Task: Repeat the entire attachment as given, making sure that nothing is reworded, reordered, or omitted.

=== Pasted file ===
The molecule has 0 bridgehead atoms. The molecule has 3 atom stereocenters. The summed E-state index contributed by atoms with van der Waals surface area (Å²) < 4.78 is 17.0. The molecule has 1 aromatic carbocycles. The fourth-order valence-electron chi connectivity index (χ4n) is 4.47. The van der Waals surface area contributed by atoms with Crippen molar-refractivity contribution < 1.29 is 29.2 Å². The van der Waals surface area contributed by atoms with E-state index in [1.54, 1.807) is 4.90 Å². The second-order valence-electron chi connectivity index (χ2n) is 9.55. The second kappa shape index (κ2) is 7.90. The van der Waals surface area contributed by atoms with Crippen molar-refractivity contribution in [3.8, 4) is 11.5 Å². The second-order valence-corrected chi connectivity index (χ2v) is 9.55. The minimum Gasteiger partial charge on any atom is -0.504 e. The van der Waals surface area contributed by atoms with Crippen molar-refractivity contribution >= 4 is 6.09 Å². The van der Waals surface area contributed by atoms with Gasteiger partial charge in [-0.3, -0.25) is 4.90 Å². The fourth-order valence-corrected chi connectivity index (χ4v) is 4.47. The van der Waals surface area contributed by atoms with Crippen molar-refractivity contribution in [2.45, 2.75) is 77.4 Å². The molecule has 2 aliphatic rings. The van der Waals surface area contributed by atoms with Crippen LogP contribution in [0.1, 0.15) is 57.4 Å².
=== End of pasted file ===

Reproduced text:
The molecule has 0 bridgehead atoms. The molecule has 3 atom stereocenters. The summed E-state index contributed by atoms with van der Waals surface area (Å²) < 4.78 is 17.0. The molecule has 1 aromatic carbocycles. The fourth-order valence-electron chi connectivity index (χ4n) is 4.47. The van der Waals surface area contributed by atoms with Crippen molar-refractivity contribution < 1.29 is 29.2 Å². The van der Waals surface area contributed by atoms with E-state index in [1.54, 1.807) is 4.90 Å². The second-order valence-electron chi connectivity index (χ2n) is 9.55. The second kappa shape index (κ2) is 7.90. The van der Waals surface area contributed by atoms with Crippen molar-refractivity contribution in [3.8, 4) is 11.5 Å². The second-order valence-corrected chi connectivity index (χ2v) is 9.55. The minimum Gasteiger partial charge on any atom is -0.504 e. The van der Waals surface area contributed by atoms with Crippen molar-refractivity contribution >= 4 is 6.09 Å². The van der Waals surface area contributed by atoms with Gasteiger partial charge in [-0.3, -0.25) is 4.90 Å². The fourth-order valence-corrected chi connectivity index (χ4v) is 4.47. The van der Waals surface area contributed by atoms with Crippen molar-refractivity contribution in [2.45, 2.75) is 77.4 Å². The molecule has 2 aliphatic rings. The van der Waals surface area contributed by atoms with Crippen LogP contribution in [0.1, 0.15) is 57.4 Å².